U.S. health secretary, President Tsai hold historic meeting
Taipei, Aug. 10 (CNA) United States Secretary of Health and Human Services (HHS) Alex Azar met with Taiwan President Tsai Ing-wen (蔡英文) on Monday, in the highest-level official meeting between the two countries since 1979, when the U.S. switched diplomatic recognition from Taipei to Beijing.
Azar, who arrived in Taiwan with a delegation on Sunday, paid a call on Tsai at the Presidential Office, which was open to the media, and they later held a closed-door meeting.
"It is a true honor to be here to convey a message of strong support and friendship from President Trump to Taiwan," Azar said at the Presidential Office during the courtesy call, which was streamed live on several social media platforms.
Azar said the U.S. has expressed its admiration for Taiwan's democratic success in tangible ways, such as signing legislation to strengthen the bilateral partnership and opening a new office for the American Institute in Taiwan (AIT) in 2018.
An attorney and former pharmaceutical industry executive, Azar said the focus of his trip is to highlight Taiwan's success in combating the COVID-19 pandemic and to build cooperation to prevent, detect, and respond to health threats.
On Tsai's part, she said she hoped the U.S. delegation's visits to the relevant agencies and institutions will give them a substantive view of Taiwan's efforts to contain the COVID-19 outbreak.
"The visit also provides us an opportunity to speak face-to-face on issues of importance to both sides and find a direction to future cooperation," Tsai added.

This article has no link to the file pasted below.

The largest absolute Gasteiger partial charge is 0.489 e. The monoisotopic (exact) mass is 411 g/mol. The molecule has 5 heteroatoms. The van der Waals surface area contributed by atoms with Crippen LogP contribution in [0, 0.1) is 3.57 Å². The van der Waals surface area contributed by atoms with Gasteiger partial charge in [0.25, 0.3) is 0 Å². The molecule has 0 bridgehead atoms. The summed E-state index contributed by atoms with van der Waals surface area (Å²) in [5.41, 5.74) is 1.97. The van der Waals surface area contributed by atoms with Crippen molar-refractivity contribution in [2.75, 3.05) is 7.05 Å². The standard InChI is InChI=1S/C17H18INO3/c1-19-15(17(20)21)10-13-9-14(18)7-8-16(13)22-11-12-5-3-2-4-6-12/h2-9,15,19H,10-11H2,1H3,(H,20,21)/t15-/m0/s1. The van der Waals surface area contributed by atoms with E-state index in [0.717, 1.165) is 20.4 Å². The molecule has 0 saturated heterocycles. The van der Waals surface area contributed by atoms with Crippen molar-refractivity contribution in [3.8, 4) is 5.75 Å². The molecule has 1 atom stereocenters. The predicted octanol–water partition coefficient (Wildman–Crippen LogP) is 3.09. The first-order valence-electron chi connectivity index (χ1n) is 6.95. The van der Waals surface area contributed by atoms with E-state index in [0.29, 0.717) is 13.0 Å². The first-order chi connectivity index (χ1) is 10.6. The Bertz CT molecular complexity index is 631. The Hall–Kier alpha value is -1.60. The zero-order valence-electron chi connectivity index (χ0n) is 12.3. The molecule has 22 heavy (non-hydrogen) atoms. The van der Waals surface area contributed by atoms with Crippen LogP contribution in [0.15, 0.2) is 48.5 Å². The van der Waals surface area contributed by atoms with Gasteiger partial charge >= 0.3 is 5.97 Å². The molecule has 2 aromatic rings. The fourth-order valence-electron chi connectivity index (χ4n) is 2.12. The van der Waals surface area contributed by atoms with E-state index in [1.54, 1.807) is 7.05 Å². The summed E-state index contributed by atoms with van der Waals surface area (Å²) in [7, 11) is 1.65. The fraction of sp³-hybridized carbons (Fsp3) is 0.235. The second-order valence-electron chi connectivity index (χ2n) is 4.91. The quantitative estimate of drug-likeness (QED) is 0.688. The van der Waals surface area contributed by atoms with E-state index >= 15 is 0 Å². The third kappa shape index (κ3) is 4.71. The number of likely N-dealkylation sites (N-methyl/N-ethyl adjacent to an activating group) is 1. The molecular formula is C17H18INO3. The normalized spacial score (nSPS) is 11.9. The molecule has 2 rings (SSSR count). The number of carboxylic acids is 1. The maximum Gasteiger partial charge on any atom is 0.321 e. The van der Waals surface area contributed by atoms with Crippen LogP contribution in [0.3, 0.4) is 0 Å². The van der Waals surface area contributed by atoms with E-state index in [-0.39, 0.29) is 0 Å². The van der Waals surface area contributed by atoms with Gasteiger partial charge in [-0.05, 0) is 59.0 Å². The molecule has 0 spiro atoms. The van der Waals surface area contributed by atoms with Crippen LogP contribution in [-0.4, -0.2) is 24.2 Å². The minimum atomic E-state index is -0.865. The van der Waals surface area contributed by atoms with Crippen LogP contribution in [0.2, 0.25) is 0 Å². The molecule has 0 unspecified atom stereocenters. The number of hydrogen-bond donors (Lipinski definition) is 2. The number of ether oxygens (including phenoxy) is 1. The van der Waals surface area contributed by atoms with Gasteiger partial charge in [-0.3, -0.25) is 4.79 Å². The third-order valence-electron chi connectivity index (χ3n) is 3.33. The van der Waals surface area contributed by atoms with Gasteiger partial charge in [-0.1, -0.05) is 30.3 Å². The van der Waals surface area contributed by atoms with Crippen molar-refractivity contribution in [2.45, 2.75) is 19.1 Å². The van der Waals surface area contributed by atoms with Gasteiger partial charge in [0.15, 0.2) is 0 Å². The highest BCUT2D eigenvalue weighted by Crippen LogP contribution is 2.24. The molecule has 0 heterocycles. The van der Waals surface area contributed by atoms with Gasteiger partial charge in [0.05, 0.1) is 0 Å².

The president said she was anticipating significant progress on the joint efforts between Taiwan and the U.S. to develop and produce COVOD-19 vaccines and drugs.
She also thanked the U.S. for recognizing Taiwan's contribution to the global coronavirus response and for supporting Taiwan's efforts to expand its international participation.
She raised the issue of Taiwan's exclusion from the World Health Assembly (WHA), which has been due largely to objections by China, which sees Taiwan as part of its territory.
"I would like to reiterate that political considerations should never take precedence over the right to health," she said. "The decision to bar Taiwan from participation in the WHA is a violation of the universal right to health."
Azar is in Taiwan on a four-day visit, the first by a U.S. Cabinet member in six years, and he is the most senior U.S. government official to visit Taiwan since the U.S. severed official bilateral relations in 1979.
The high-profile visit, seen by Taiwan as a huge gain in its ties with the U.S., may however strain the already tense relations between Beijing and Washington.
At a press briefing prior to the courtesy call on Tsai, Azar told reporters that "this visit is about Taiwan," in response to questions about the trilateral relations.
"This visit is about reaffirming our connections with Taiwan and the important role Taiwan plays in public health," he said.
In his opening statement at the press briefing, Azar said that his visit is "consistent with the U.S.' long-standing 'one China' policy and past engagement with Taiwan."
Meanwhile, Johnny Chiang (江啟臣), chairman of Taiwan's major opposition Kuomintang, told reporters on a separate occasion Monday that the Tsai administration should be careful in its handling of external affairs, particularly in light of the deteriorating relations between the U.S. and China.
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